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34106 Corgi   Buccaneer S.Mk 50 - 24 Sqn, SAAF 1970 £
      Out of stock
  Corgi Aviation Archive 1/72 scale AA34106: Blackburn Buccaneer S.Mk 50 of 24 Sqn, SAAF, Waterkloof, South Africa, 1970. Limited Edition of 2100 Pieces.

Length 10.5 inches Wingspan 7.25 inches

South Africa was the only overseas country to order the Buccaneer and 16 were ordered by the South African Air Force designated S.Mk.50, which was a land-based export variant equivalent of the S.Mk.2, without hydraulic wing-folding gear. For comfortable operation at high take-off weights from hot and high airfields, two retractable Bristol Siddeley B.S.605 twin-chamber rocket engines, giving 8,000 Ib.s.t. were installed in the S.Mk.50s immediately forward of the air brakes. In service, the aircraft were equipped with four Nord A.S.30. missiles or Matra rocket pods. The last of the South African Air Force Buccaneers remained in service until 1990, but most of them had to be cannibalised to keep the last six airworthy, as Britain refused to supply spare parts for these to South Africa as part of its continued arms embargo. '414' was the fourth of the batch to be built and is now preserved by the South African Air Force.

Designed as a specialized strike aircraft capable of carrying nuclear weapons, the Blackburn Buccaneer was first flown on April 30, 1958. This mid-wing, twin-engine monoplane had a number of advanced features, including an area-ruled fuselage and a variable incidence tailplane. The Buccaneer served with the Royal Navy and the Royal Air Force between 1962 and 1994, seeing action in the first Gulf War when 12 Buccaneers flew 218 missions to drop bombs and to provide a laser designation capability for other British aircraft. Buccaneers also served with the Fleet Air Arm between 1962 and 1978, where some were modified to carry anti-ship missiles.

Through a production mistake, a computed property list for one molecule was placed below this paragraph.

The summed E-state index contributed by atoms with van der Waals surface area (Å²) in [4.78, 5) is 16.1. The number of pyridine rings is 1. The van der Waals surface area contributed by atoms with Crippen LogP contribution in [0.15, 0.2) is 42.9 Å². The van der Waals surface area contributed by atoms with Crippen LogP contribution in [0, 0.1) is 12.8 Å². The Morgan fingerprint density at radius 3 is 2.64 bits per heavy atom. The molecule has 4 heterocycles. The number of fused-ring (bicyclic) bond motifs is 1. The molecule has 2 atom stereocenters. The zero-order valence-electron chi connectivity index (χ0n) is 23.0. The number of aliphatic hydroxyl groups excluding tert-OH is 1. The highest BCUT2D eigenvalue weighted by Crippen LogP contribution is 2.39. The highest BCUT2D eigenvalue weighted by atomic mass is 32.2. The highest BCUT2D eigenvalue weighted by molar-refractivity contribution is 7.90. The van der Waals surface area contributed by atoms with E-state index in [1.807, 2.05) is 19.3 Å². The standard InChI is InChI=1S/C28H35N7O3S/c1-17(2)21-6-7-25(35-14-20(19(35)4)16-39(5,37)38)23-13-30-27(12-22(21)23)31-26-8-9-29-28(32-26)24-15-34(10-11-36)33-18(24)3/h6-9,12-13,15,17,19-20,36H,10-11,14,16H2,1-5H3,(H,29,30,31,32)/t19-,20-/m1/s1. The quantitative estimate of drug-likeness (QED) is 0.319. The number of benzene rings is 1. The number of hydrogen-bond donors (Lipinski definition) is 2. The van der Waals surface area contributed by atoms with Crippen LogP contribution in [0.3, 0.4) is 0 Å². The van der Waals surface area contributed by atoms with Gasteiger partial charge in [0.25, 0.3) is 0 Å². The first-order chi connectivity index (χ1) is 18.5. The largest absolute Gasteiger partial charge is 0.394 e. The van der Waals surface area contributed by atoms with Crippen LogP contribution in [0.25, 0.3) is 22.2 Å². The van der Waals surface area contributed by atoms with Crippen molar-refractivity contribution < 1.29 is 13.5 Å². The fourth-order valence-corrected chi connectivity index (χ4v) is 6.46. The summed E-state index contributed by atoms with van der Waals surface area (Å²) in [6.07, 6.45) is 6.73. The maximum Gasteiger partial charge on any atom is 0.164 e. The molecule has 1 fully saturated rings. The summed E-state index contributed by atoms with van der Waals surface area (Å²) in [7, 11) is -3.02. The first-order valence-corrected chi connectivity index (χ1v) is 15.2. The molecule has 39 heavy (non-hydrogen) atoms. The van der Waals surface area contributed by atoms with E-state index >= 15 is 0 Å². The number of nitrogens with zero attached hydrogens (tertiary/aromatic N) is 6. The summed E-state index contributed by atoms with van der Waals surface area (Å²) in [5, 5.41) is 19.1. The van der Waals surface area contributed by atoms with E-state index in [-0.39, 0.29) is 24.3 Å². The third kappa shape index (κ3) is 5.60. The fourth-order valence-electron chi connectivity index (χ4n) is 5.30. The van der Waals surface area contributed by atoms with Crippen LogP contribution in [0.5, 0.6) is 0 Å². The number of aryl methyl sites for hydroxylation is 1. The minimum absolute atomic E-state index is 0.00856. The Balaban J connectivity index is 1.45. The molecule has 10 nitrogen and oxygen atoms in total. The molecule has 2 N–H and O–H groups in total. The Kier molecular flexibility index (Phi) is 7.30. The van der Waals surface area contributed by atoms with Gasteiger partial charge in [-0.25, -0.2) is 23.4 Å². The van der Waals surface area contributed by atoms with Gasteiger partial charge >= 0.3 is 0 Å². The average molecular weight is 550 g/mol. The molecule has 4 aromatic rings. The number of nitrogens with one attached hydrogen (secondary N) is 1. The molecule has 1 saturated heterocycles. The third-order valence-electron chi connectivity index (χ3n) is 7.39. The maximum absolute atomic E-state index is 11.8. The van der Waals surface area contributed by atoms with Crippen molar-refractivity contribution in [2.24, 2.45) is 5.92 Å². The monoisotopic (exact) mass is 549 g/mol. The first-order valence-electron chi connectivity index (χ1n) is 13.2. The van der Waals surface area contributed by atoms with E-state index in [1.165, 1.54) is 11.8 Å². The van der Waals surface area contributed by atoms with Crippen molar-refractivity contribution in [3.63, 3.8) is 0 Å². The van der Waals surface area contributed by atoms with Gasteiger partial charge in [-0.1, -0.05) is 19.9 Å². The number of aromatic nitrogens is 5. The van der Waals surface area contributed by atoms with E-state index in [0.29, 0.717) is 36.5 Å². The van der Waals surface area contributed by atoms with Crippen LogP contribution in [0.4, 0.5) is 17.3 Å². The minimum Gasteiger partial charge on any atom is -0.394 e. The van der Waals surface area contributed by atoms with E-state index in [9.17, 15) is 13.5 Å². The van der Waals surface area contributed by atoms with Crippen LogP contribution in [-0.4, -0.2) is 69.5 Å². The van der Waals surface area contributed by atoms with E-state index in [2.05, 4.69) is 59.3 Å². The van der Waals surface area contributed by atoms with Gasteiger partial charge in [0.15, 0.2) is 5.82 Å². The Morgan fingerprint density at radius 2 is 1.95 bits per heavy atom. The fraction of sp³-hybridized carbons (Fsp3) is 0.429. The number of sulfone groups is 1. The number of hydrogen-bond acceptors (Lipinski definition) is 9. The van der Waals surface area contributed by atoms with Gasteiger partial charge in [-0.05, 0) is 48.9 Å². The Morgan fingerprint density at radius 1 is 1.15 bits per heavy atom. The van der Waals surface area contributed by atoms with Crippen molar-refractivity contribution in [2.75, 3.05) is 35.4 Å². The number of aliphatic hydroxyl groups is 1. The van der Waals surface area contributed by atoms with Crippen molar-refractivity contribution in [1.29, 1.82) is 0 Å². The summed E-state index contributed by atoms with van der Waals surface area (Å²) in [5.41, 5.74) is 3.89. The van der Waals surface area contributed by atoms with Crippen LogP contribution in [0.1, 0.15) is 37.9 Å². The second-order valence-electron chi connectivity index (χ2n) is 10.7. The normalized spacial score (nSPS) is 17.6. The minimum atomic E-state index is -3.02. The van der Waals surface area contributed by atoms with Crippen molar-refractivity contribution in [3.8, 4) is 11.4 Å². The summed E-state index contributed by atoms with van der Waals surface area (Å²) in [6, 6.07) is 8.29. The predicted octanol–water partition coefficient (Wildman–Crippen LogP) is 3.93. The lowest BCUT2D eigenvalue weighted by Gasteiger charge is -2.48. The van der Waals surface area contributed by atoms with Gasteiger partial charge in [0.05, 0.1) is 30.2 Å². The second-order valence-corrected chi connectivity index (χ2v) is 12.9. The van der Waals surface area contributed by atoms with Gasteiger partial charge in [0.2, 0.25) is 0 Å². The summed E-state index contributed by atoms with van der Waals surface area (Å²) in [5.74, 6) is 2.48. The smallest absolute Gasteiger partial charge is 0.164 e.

Picture of model:-

Corgi aviation archive general information

(note not all this information will apply to the above model)

The Corgi Aviation Archive features a vast selection of diecast model airplanes in 1:144, 1:72, 1:48 and 1:32 scales and has become the standard by which all other ranges are judged. Each Corgi model is based on a specific aircraft from an important historical or modern era of flight, and has been authentically detailed from original documents and archival material. Subject aircraft in the Aviation Archive appeal to all aviation enthusiasts and every diecast model airplane includes such features as:

  • Realistic panel lines, antennas, access panels and surface details.
  • Pad printed markings and placards that won't fade or peel like decals.
  • Interchangeable landing gear with rotating wheels.
  • Poseable presention stand to display the aircraft "in flight".
  • Many limited editions with numbered certificate of authenticity.
  • Detailed pilots and crew members (1:72/1:32).
  • Authentic detachable ordnance loads complete with placards (1:72/1:32).
  • Selected interchangeable features such as airbrakes, opened canopies and access panels (1:72/1:32).
  • Selected moving parts such as gun turrets, control surfaces and swing-wings (1:72/1:32).
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